ORIGINAL RESEARCH–WOMEN'S SEXUAL HEALTH
Assessment of Ospemifene or Lubricants on Clinical Signs of VVA
Article first published online: 21 JAN 2014
© 2014 International Society for Sexual Medicine
The Journal of Sexual Medicine
Volume 11, Issue 4, pages 1033–1041, April 2014
How to Cite
Constantine, G., Graham, S., Koltun, W. D. and Kingsberg, S. A. (2014), Assessment of Ospemifene or Lubricants on Clinical Signs of VVA. Journal of Sexual Medicine, 11: 1033–1041. doi: 10.1111/jsm.12428
- Issue published online: 3 APR 2014
- Article first published online: 21 JAN 2014
- Shionogi Inc (Florham Park, NJ).
- Estrogen Agonist/Antagonist;
- Vaginal Examination;
- Vulvar and Vaginal Atrophy
Ospemifene is a new oral estrogen receptor agonist/antagonist with tissue-selective effects approved for the treatment of moderate to severe dyspareunia, a symptom of postmenopausal vulvar and vaginal atrophy (VVA).
The aim of the study is to assess ospemifene or lubricant use on the clinical signs of VVA.
Subjects in three double-blind, placebo-controlled clinical trials were randomized to ospemifene or placebo. In two of the trials, women were provided nonhormonal lubricants for use as needed, and a preplanned evaluation of the frequency of lubricant use was performed. Additionally, a post hoc placebo group analysis for impact of lubricant use or nonuse on physiologic effects of the percentage of superficial and parabasal cells (maturation index) and vaginal pH was conducted. A secondary preplanned end point included visual examination of the vagina (clinical signs of vaginal dryness, petechiae, pallor, friability, and redness of the mucosa) comparing change from baseline to end of treatment for the ospemifene 60-mg/day group and vs. placebo.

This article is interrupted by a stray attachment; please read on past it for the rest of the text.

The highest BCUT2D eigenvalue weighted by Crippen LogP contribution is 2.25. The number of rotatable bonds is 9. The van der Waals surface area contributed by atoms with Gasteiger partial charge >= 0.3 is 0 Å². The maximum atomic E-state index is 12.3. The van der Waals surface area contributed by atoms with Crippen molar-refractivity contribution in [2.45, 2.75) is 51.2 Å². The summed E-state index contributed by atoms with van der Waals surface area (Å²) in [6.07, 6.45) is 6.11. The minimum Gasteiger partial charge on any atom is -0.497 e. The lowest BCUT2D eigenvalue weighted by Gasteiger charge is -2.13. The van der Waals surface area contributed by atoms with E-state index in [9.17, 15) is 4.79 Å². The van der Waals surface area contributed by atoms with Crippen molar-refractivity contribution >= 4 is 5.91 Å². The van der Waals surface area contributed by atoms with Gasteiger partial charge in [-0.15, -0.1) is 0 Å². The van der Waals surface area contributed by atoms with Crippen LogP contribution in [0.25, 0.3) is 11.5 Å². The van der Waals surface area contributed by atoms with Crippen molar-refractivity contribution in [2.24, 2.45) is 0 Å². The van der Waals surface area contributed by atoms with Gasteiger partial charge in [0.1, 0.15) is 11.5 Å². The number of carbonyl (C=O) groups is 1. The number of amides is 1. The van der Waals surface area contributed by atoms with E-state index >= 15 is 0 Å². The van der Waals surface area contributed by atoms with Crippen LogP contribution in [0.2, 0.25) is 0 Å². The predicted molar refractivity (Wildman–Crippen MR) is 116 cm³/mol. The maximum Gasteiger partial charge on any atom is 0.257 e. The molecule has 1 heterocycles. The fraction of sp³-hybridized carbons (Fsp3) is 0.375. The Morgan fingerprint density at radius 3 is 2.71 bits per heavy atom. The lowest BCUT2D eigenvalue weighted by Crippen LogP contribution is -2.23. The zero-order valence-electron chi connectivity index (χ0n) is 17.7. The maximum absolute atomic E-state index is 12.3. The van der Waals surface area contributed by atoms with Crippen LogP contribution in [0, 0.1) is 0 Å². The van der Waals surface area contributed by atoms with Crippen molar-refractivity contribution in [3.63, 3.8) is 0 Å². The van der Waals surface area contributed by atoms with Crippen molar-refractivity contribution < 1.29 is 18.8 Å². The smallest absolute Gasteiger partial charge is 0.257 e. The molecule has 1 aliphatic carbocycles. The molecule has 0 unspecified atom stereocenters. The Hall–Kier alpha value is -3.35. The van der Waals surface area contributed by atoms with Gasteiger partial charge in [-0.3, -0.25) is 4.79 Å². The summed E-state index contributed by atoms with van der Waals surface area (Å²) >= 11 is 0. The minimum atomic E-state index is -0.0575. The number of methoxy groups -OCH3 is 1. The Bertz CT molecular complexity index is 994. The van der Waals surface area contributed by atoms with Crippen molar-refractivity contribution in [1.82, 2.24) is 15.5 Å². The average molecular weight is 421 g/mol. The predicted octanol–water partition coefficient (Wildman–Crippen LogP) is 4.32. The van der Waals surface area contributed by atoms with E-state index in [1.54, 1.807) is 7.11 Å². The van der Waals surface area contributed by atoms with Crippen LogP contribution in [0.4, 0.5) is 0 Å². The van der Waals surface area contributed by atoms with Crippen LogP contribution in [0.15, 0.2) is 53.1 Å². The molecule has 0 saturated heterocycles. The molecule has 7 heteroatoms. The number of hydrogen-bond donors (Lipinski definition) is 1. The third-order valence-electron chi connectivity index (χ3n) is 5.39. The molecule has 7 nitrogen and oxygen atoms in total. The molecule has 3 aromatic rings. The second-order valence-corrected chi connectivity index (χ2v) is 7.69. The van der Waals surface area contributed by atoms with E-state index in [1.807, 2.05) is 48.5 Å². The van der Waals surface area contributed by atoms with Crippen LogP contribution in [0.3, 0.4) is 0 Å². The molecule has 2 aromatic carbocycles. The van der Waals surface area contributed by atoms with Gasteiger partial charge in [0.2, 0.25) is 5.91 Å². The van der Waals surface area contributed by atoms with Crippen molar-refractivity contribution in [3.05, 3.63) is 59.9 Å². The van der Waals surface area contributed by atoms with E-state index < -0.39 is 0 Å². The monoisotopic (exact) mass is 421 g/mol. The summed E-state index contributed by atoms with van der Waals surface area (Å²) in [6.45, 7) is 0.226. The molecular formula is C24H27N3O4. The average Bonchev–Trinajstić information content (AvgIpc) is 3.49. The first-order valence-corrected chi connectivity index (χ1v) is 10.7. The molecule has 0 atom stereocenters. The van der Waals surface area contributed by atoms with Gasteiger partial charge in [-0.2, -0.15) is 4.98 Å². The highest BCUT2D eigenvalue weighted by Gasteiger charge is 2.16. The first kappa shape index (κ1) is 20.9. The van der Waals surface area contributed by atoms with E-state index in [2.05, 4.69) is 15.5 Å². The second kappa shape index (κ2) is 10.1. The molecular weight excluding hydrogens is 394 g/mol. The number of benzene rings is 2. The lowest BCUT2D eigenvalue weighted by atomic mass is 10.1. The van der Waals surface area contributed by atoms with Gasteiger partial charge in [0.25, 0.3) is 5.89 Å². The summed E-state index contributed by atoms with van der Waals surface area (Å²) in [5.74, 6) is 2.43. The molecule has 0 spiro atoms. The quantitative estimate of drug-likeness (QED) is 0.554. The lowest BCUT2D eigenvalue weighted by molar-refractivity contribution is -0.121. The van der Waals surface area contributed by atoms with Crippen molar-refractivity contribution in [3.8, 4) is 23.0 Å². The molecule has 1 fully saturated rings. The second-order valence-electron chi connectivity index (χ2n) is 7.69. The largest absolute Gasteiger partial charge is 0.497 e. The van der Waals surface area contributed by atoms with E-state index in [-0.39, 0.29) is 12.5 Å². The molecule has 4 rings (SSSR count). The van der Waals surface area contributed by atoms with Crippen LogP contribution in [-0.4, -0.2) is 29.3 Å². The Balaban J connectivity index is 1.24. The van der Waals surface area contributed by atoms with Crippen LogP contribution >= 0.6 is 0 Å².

Main Outcome Measures
The primary end points in the phase 3 clinical trials included the percentage of superficial cells, parabasal cells, vaginal pH, and most bothersome symptoms compared with placebo.
There was no significant difference in physiologic effects between placebo lubricant users vs. nonusers in either 12-week study. Compared with baseline, substantially more subjects receiving ospemifene 60 mg/day than placebo showed complete resolution of clinical signs of VVA after 12 and 52 weeks of treatment.
Ospemifene substantially improved clinical signs of VVA. Within the placebo group, there was no difference in physiologic effects in lubricant users vs. nonusers. Based on gynecologic evaluation of the vagina, benefits were apparent at 12 weeks and sustained for 52 weeks in the ospemifene-treated subjects with significant improvement over placebo. In these three clinical trials, in contrast to ospemifene-treated women, placebo subjects who utilized lubricants had no improvement in their underlying vaginal physiology. Constantine G, Graham S, Koltun WD, and Kingsberg SA. Assessment of ospemifene or lubricants on clinical signs of VVA. J Sex Med 2014;11:1033–1041.